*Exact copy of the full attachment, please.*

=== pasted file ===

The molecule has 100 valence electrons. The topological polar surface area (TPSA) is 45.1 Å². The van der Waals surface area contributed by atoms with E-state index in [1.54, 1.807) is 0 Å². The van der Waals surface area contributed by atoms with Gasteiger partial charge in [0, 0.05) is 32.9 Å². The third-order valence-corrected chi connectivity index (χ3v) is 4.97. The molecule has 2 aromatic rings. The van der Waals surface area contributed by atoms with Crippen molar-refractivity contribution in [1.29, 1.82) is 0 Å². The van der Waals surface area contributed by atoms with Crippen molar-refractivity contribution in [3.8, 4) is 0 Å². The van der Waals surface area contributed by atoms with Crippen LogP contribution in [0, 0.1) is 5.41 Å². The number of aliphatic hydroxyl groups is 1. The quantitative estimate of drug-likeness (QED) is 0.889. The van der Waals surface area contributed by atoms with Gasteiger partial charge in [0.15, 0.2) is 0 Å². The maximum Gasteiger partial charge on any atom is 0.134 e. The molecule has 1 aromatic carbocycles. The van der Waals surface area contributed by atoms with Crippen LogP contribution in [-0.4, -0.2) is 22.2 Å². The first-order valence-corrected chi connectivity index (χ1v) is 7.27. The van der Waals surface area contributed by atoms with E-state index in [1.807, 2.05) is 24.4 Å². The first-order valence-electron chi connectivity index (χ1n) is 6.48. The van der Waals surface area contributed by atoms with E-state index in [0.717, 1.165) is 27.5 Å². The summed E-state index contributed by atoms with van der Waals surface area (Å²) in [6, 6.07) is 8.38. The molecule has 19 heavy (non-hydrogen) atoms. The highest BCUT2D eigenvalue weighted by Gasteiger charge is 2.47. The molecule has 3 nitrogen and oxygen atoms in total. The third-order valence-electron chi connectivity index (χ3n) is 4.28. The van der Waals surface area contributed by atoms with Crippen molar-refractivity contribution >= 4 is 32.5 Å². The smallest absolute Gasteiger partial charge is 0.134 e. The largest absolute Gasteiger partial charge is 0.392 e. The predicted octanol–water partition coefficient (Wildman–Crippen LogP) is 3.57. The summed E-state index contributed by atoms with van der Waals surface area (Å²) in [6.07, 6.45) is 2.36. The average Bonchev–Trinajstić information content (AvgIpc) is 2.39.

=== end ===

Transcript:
The molecule has 100 valence electrons. The topological polar surface area (TPSA) is 45.1 Å². The van der Waals surface area contributed by atoms with E-state index in [1.54, 1.807) is 0 Å². The van der Waals surface area contributed by atoms with Gasteiger partial charge in [0, 0.05) is 32.9 Å². The third-order valence-corrected chi connectivity index (χ3v) is 4.97. The molecule has 2 aromatic rings. The van der Waals surface area contributed by atoms with Crippen molar-refractivity contribution in [1.29, 1.82) is 0 Å². The van der Waals surface area contributed by atoms with Crippen molar-refractivity contribution in [3.8, 4) is 0 Å². The van der Waals surface area contributed by atoms with Crippen LogP contribution in [0, 0.1) is 5.41 Å². The number of aliphatic hydroxyl groups is 1. The quantitative estimate of drug-likeness (QED) is 0.889. The van der Waals surface area contributed by atoms with Gasteiger partial charge in [0.15, 0.2) is 0 Å². The maximum Gasteiger partial charge on any atom is 0.134 e. The molecule has 1 aromatic carbocycles. The van der Waals surface area contributed by atoms with Crippen LogP contribution in [-0.4, -0.2) is 22.2 Å². The first-order valence-corrected chi connectivity index (χ1v) is 7.27. The van der Waals surface area contributed by atoms with E-state index in [1.807, 2.05) is 24.4 Å². The first-order valence-electron chi connectivity index (χ1n) is 6.48. The van der Waals surface area contributed by atoms with E-state index in [0.717, 1.165) is 27.5 Å². The summed E-state index contributed by atoms with van der Waals surface area (Å²) in [6, 6.07) is 8.38. The molecule has 19 heavy (non-hydrogen) atoms. The highest BCUT2D eigenvalue weighted by Gasteiger charge is 2.47. The molecule has 3 nitrogen and oxygen atoms in total. The third-order valence-electron chi connectivity index (χ3n) is 4.28. The van der Waals surface area contributed by atoms with Crippen molar-refractivity contribution >= 4 is 32.5 Å². The smallest absolute Gasteiger partial charge is 0.134 e. The largest absolute Gasteiger partial charge is 0.392 e. The predicted octanol–water partition coefficient (Wildman–Crippen LogP) is 3.57. The summed E-state index contributed by atoms with van der Waals surface area (Å²) in [6.07, 6.45) is 2.36. The average Bonchev–Trinajstić information content (AvgIpc) is 2.39.